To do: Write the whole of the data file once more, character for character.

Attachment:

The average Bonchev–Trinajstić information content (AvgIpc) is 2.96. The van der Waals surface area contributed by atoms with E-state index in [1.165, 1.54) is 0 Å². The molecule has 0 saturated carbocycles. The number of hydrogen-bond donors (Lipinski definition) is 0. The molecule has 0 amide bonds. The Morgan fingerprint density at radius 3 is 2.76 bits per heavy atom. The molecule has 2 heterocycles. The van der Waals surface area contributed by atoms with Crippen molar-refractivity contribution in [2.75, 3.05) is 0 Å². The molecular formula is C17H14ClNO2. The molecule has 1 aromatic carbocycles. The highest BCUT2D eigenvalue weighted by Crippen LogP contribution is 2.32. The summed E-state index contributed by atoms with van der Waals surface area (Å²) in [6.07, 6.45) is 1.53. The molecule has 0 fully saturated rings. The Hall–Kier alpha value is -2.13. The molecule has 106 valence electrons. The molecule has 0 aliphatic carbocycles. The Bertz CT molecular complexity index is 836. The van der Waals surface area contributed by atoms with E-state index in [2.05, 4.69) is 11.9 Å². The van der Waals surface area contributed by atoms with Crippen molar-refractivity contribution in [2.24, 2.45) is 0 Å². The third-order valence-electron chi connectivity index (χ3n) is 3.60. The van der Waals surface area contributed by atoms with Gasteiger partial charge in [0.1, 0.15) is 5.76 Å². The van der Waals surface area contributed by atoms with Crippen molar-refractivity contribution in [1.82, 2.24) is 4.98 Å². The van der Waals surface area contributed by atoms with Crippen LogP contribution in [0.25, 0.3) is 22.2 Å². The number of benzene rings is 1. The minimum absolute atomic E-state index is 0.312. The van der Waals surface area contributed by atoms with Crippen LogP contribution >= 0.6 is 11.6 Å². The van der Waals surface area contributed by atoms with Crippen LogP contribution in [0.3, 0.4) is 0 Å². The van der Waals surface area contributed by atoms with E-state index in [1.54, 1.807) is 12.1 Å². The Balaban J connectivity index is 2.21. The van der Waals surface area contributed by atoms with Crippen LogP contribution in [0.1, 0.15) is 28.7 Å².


The average Bonchev–Trinajstić information content (AvgIpc) is 2.96. The van der Waals surface area contributed by atoms with E-state index in [1.165, 1.54) is 0 Å². The molecule has 0 saturated carbocycles. The number of hydrogen-bond donors (Lipinski definition) is 0. The molecule has 0 amide bonds. The Morgan fingerprint density at radius 3 is 2.76 bits per heavy atom. The molecule has 2 heterocycles. The van der Waals surface area contributed by atoms with Crippen molar-refractivity contribution in [2.75, 3.05) is 0 Å². The molecular formula is C17H14ClNO2. The molecule has 1 aromatic carbocycles. The highest BCUT2D eigenvalue weighted by Crippen LogP contribution is 2.32. The summed E-state index contributed by atoms with van der Waals surface area (Å²) in [6.07, 6.45) is 1.53. The molecule has 0 fully saturated rings. The Hall–Kier alpha value is -2.13. The molecule has 106 valence electrons. The molecule has 0 aliphatic carbocycles. The Bertz CT molecular complexity index is 836. The van der Waals surface area contributed by atoms with E-state index in [2.05, 4.69) is 11.9 Å². The van der Waals surface area contributed by atoms with Crippen molar-refractivity contribution in [2.24, 2.45) is 0 Å². The third-order valence-electron chi connectivity index (χ3n) is 3.60. The van der Waals surface area contributed by atoms with Gasteiger partial charge in [0.1, 0.15) is 5.76 Å². The van der Waals surface area contributed by atoms with Crippen molar-refractivity contribution in [1.82, 2.24) is 4.98 Å². The van der Waals surface area contributed by atoms with Crippen LogP contribution in [0.25, 0.3) is 22.2 Å². The number of benzene rings is 1. The minimum absolute atomic E-state index is 0.312. The van der Waals surface area contributed by atoms with Crippen LogP contribution >= 0.6 is 11.6 Å². The van der Waals surface area contributed by atoms with Crippen LogP contribution in [0.3, 0.4) is 0 Å². The van der Waals surface area contributed by atoms with E-state index in [1.54, 1.807) is 12.1 Å². The Balaban J connectivity index is 2.21. The van der Waals surface area contributed by atoms with Crippen LogP contribution in [0.1, 0.15) is 28.7 Å².